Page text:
Golde is a superfood-based skincare and healthcare brand for anyone who’s ever made a face masque out of avocado and liked it. (Golde is better than avocado, though. And there are lattes.) Founded by Trinity Mouzon Wofford and Issey Kobori. Buy online. For fans of: Avocado face masques.
9. Tribe Beauty Box
For $35 per month, this subscription box gets you 5 beauty products valued at over $125. Founded by Bili Balogun. Subscribe on their site. For fans of: Ipsy, FabFitFun, and BirchBox.
10. Ollie’s Fizzies
These kid-made bath bombs are the brainchild of an actual child: Oliver, a New York kid who started making these bath fizzies when he was just 5. Now he’s 7, with a perfected recipe and a whole lot of drive. Buy online. For fans of: Lush
11. The Fit in Bed Stuy
Sellers of high-quality workout gear, from leggings to tops to health foods, every brand they carry is BIPOC (Black, Indigenous, and People of Color) owned. They even have fitness-on-demand videos. Shop on their site. For fans of: LuluLemon, Outdoor Voices, or Peloton
12. Sole Rebels
Casual, comfortable, canvas, earthy, handmade shoes. Bethlehem Tilahun Alemu founded the company to do more than just make great, sustainable shoes. Sole Rebel employs artisans in Ethiopia, giving them “full medical benefits and education funds for our employees and their families, and offering wages 3 times the industry average.” Shop on their site. For fans of: TOMS.
13. Scotch Porter
Natural hair, beard, and face care (in devilishly handsome packaging.) Calvin Quallis founded Scotch Porter to help customers solve their hair and skin problems without having to turn to harsh chemicals. Buy it in Target or at their site. For fans of: Harry’s.
Books and Gifts
14. Brain Lair Books
More than just a nice online bookstore, Kathy Burnette’s South Bend, Indiana bookstore also ships titles out on a subscription basis to adults, teens, and kids 8 to 14. (Brain Lair is an anagram for librarian, by the way.) Subscribe online. For fans of: Owl Crate
15. Brave and Kind Books
Kids books, plus gifts and goodies, all meant to inspire the next generation to be the best generation yet. They also have book subscription plans for both babies and school-aged kids. Founded and owned by Bunnie Hillard. Shop online. For fans of: Scholastic, Usborne Books, and Owl Crate
16. Brown Toybox
Brown Toybox ships more than just a box of exciting STEM activities to your kids. They also specialize in encouraging Black children and kids of color to pursue STEM interests, and in teaching all kids that world-changing brilliance can come from anyone, anywhere. Founded by Terri-Nichelle Bradley. Shop online. For fans of: Kiwi Crate.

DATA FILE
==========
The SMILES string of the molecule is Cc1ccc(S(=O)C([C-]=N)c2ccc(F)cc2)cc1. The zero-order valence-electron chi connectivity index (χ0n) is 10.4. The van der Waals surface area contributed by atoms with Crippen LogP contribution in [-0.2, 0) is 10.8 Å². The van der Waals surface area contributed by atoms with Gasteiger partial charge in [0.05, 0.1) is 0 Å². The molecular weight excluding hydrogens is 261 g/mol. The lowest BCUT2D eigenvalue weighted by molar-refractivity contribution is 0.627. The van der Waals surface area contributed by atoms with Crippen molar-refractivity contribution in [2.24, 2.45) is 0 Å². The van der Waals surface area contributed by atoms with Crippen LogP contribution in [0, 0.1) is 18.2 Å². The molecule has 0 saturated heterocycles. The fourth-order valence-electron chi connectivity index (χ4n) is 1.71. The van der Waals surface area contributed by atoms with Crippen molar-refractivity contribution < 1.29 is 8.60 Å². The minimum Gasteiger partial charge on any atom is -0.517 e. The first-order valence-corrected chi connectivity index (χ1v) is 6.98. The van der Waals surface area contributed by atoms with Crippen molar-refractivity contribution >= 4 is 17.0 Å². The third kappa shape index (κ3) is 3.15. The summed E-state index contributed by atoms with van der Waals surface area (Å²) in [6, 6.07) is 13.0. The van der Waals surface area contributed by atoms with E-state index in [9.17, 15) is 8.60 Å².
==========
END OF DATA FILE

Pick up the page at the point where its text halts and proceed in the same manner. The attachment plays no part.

17. Effie’s Paper
Cute and sassy stationary, journals, calendars, and gifts. Founded by former lawyer Kalyn Johnson Chandler, this brand is for anyone who ever really, really liked shopping for school supplies. Buy in small shops nationwide (find one near you), or online. For fans of: Rifle Paper Co. and the Paper Source
Eco-friendly, luxury wrapping paper and fabric that can be repurposed. Founder Ashley Fouyolle’s company is passionate about artists, and is currently running an artist relief fund to help support artists through the COVID-19 pandemic. For fans of: not feeling guilty when you throw away all that paper during the holidays.
19. Frerés Branchiaux
Candles, room sprays, and diffusers. Pronounced friar-bron-shee-oh, this brother-owned business (kids Collin, Ryan, and Austin Gill) make their luxe-looking candles right at home, and are currently working to expand their business by raising money for a candle truck. Buy online. For fans of: Yankee Candle, except if it were run by adorable kids.
20. Pur Home
Home-cleaning and laundry products that are good for the earth. (Their laundry detergent comes in a really cool, compostable cardboard package you gotta see.) Founded by Angela Richardson. Buy online. For fans of: Meyer’s Clean Day.
21. Natty Garden
Cute plants, sold online. Brooklyn-based founder Joel Mahfood has made it possible for anyone, anywhere, to bring the outside in, dress it up, and keep it healthy. Buy online or at their Brooklyn location. For fans of: The Sill
Super trendy, interior-designer approved paint colors for everyone from beginners to experienced painters. Decorated designer and founder (get it?) Nicole Gibbons didn’t like that it wasn’t easier to shop for paint and painting supplies online, so she fixed it. Buy online. For fans of: Benjamin Moore and Sherwin Wiliams
Tips for Finding and Shopping Black-Owned Brands
To start, think about some of the brands you shop at now. What kind of products do you buy often? Consider everything from groceries and household goods to fashion and beauty brands.
Next, peruse these search engines, and get ready to bookmark brands and products you want to try, brands you know, or any that stand out to you that you want to revisit (or share!)
- Eatokra.com (Black-owned restaurants)
Another great place to find Black-owned businesses and brands? This bustling Twitter thread.
One you start shopping, don’t forget to do this one extremely important thing:
Write reviews and leave ratings. Writing a review of a brand, product, or restaurant after you’ve had a great experience can make an enormous difference for any business, and it only takes a few minutes of your day.
What is Giving Assistant?
Giving Assistant helps online shoppers turn their everyday shopping into donations for any nonprofit.
Members get exclusive coupons and savings at over 3,000 top online brands, plus earn cash back they can donate easily to any 501(c)3 nonprofit organization in the U.S.
Our browser extension makes the whole thing even easier: just download it for free, then shop, save, and automate your cash back donations.
Giving Assistant is committed to helping amplify the voices of Black Americans, and to participating in the fight against racial injustice and discrimination.
We’re excited to help you shop and give. We also encourage all our shoppers to take advantage of any opportunity available to them to help aid in this fight, whether that’s marching in protests, donating directly to nonprofits and personal fundraising campaigns, or simply standing alongside those at work within the Black Lives Matter movement.